The Story Behind Neil Young’s Session With The Monkees
Neil Young live in 1995 - Farm Aid / Youtube
Even though Stephen Stills never became a member of the Monkees, he did perform in a few of their sessions and audition for the band and their wonderful TV program. He even encouraged his friend Peter Tork to join the band instead, and later on, Stills would help record four songs for the group.
Stills recalled the time he auditioned for the hand-picked American group who were supposed to mimic the antics of the British band The Beatles. “When I auditioned for The Monkees, I sang and hung out for a while,” Stills said. “They called me the next day to tell me they were interested and could I come another day… They were polite, and I sensed they were interested in me as a person. I was real upfront with them. I said, ‘Basically, I’m not that interested in the show, but mainly, I want to write the songs because that’s where the moola is.’” Around this time, he suggested the name of his friend, Peter Tork, and the rest is Monkees history.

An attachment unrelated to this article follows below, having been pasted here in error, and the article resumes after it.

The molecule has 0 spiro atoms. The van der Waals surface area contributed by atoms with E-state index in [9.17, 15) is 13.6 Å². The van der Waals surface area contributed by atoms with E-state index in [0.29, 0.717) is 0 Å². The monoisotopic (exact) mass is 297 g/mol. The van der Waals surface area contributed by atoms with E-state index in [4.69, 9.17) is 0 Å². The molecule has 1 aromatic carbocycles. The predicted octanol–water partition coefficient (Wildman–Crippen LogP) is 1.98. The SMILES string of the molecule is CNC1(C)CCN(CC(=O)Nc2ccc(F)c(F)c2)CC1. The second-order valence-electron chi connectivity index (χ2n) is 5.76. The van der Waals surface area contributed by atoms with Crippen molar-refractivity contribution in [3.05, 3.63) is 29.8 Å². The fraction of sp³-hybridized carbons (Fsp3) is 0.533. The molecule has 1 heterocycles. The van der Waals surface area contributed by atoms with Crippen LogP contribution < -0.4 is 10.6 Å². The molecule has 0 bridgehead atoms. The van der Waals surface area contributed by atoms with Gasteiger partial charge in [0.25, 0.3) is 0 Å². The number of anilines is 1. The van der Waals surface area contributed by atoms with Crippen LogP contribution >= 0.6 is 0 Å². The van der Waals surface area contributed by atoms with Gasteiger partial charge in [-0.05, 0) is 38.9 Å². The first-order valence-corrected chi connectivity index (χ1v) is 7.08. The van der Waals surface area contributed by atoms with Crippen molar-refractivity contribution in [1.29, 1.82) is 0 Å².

However, not many people are aware that Stills’ former bandmate and member of Buffalo Springfield and CSNY, Neil Young, appears on more Monkees’ recordings than Stills himself. His fretwork can be heard on “As We Go Along,” “Smile” and “That’s What It’s Like Loving You.”
As the cooperation took place in 1968, before Young became a prominent figure, he had to take a session gig with The Monkees. In 1965, Young and Monkees member Mike Nesmith met at The Troubadour and instantly hit it off, leading to a lifelong friendship and eventual cooperation. In spite of the fact that the musician wasn’t a session player in the first place, he agreed to help out his pal Nesmith. Below, listen to “That’s What It’s Like Loving You.”